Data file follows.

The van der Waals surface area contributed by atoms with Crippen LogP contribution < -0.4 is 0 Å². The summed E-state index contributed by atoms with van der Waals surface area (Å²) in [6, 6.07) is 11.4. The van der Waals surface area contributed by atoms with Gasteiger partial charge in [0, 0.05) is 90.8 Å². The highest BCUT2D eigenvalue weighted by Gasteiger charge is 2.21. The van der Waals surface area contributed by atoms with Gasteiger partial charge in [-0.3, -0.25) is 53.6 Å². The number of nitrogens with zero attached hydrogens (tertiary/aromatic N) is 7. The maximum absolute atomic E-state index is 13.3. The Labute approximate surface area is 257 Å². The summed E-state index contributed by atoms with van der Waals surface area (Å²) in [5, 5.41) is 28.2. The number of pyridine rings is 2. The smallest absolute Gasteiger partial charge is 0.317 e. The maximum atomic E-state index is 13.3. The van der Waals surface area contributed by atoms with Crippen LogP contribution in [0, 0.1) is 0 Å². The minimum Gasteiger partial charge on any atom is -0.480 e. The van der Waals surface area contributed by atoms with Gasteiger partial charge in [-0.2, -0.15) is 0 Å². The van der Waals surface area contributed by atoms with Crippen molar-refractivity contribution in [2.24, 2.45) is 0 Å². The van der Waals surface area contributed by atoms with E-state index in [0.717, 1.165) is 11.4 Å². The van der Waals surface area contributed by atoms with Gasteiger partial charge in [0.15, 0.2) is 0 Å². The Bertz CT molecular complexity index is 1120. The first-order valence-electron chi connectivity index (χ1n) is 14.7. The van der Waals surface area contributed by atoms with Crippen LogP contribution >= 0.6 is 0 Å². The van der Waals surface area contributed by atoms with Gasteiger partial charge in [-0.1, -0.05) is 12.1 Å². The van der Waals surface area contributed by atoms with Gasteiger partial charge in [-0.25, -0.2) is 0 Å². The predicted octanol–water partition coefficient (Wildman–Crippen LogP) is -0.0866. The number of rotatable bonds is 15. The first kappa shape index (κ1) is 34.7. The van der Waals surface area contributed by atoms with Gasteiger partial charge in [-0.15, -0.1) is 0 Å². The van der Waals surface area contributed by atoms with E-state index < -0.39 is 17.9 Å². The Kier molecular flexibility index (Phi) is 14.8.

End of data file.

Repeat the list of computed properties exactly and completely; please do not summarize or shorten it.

The van der Waals surface area contributed by atoms with Crippen LogP contribution < -0.4 is 0 Å². The summed E-state index contributed by atoms with van der Waals surface area (Å²) in [6, 6.07) is 11.4. The van der Waals surface area contributed by atoms with Gasteiger partial charge in [0, 0.05) is 90.8 Å². The highest BCUT2D eigenvalue weighted by Gasteiger charge is 2.21. The van der Waals surface area contributed by atoms with Gasteiger partial charge in [-0.3, -0.25) is 53.6 Å². The number of nitrogens with zero attached hydrogens (tertiary/aromatic N) is 7. The maximum absolute atomic E-state index is 13.3. The Labute approximate surface area is 257 Å². The summed E-state index contributed by atoms with van der Waals surface area (Å²) in [5, 5.41) is 28.2. The number of pyridine rings is 2. The smallest absolute Gasteiger partial charge is 0.317 e. The maximum atomic E-state index is 13.3. The van der Waals surface area contributed by atoms with Crippen LogP contribution in [0, 0.1) is 0 Å². The minimum Gasteiger partial charge on any atom is -0.480 e. The van der Waals surface area contributed by atoms with Gasteiger partial charge in [-0.2, -0.15) is 0 Å². The van der Waals surface area contributed by atoms with Crippen molar-refractivity contribution in [2.24, 2.45) is 0 Å². The van der Waals surface area contributed by atoms with E-state index in [0.717, 1.165) is 11.4 Å². The van der Waals surface area contributed by atoms with Gasteiger partial charge in [0.15, 0.2) is 0 Å². The Bertz CT molecular complexity index is 1120. The first-order valence-electron chi connectivity index (χ1n) is 14.7. The van der Waals surface area contributed by atoms with Crippen LogP contribution >= 0.6 is 0 Å². The van der Waals surface area contributed by atoms with Gasteiger partial charge in [-0.1, -0.05) is 12.1 Å². The van der Waals surface area contributed by atoms with Gasteiger partial charge in [-0.25, -0.2) is 0 Å². The predicted octanol–water partition coefficient (Wildman–Crippen LogP) is -0.0866. The number of rotatable bonds is 15. The first kappa shape index (κ1) is 34.7. The van der Waals surface area contributed by atoms with Gasteiger partial charge in [-0.15, -0.1) is 0 Å². The van der Waals surface area contributed by atoms with E-state index < -0.39 is 17.9 Å². The Kier molecular flexibility index (Phi) is 14.8.